Among the many approaches to formal reasoning about programs, Dynamic Logic enjoys the singular advantage of being strongly related to classical logic. Its variants constitute natural generalizations and extensions of classical formalisms. For example, Propositional Dynamic Logic (PDL) can be described as a blend of three complementary classical ingredients: propositional calculus, modal logic, and the algebra of regular events. In First-Order Dynamic Logic (DL), the propositional calculus is replaced by classical first-order predicate calculus. Dynamic Logic is a system of remarkable unity that is theoretically rich as well as of practical value. It can be used for formalizing correctness specifications and proving rigorously that those specifications are met by a particular program. Other uses include determining the equivalence of programs, comparing the expressive power of various programming constructs, and synthesizing programs from specifications.

This book provides the first comprehensive introduction to Dynamic Logic. It is divided into three parts. The first part reviews the appropriate fundamental concepts of logic and computability theory and can stand alone as an introduction to these topics. The second part discusses PDL and its variants, and the third part discusses DL and its variants. Examples are provided throughout, and exercises and a short historical section are included at the end of each chapter.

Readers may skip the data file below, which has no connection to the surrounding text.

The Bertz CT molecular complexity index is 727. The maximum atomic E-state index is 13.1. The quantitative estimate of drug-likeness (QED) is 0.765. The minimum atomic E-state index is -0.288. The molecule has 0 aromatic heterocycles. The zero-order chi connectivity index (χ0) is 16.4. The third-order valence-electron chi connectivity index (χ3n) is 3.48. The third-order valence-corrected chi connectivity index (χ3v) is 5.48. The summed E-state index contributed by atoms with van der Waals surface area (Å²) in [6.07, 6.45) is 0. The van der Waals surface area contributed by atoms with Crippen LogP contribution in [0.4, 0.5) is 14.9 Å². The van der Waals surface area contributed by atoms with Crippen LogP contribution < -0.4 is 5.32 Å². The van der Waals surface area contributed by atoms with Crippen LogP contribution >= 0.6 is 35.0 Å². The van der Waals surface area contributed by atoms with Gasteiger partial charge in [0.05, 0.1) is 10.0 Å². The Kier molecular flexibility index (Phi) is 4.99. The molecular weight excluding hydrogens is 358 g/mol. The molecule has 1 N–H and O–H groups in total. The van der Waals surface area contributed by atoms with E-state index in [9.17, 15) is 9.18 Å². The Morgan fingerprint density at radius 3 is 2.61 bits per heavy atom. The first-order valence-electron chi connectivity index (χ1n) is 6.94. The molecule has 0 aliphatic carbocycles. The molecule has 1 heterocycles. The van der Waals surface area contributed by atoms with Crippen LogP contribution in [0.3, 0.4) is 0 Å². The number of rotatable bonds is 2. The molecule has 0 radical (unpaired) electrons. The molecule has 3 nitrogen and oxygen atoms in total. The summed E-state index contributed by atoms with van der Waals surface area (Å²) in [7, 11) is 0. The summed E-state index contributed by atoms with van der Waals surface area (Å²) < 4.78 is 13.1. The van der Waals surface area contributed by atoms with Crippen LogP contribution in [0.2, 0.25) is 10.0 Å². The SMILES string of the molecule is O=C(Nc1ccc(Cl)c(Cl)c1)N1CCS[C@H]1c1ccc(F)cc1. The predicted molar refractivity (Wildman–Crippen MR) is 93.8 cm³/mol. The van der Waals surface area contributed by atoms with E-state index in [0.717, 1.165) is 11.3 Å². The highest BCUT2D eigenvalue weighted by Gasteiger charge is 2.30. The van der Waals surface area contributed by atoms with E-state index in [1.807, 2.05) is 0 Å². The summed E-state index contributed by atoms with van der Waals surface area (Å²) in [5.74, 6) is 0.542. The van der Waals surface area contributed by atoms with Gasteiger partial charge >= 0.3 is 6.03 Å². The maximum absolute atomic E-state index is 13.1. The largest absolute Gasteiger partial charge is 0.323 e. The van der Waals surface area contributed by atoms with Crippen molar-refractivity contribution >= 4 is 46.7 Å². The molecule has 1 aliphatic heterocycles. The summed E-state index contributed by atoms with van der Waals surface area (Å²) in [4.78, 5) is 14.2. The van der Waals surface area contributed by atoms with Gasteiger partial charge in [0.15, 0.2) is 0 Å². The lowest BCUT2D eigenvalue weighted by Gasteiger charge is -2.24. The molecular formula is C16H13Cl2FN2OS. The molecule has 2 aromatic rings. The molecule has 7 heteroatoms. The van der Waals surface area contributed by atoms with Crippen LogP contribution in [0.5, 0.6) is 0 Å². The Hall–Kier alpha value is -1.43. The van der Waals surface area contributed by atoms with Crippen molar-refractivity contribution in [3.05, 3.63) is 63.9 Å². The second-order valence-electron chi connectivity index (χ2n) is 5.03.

Knowledge discovery and data mining (KDD) deals with the problem of extracting interesting associations, classifiers, clusters, and other patterns from data. The emergence of network-based distributed computing environments has introduced an important new dimension to this problem—distributed sources of data. Traditional centralized KDD typically requires central aggregation of distributed data, which may not always be feasible because of limited network bandwidth, security concerns, scalability problems, and other practical issues. Distributed knowledge discovery (DKD) works with the merger of communication and computation by analyzing data in a distributed fashion. This technology is particularly useful for large heterogeneous distributed environments such as the Internet, intranets, mobile computing environments, and sensor-networks.

When the data sets are large, scaling up the speed of the KDD process is crucial. Parallel knowledge discovery (PKD) techniques addresses this problem by using high-performance multiprocessor machines. This book presents introductions to DKD and PKD, extensive reviews of the field, and state-of-the-art techniques.

Contributors: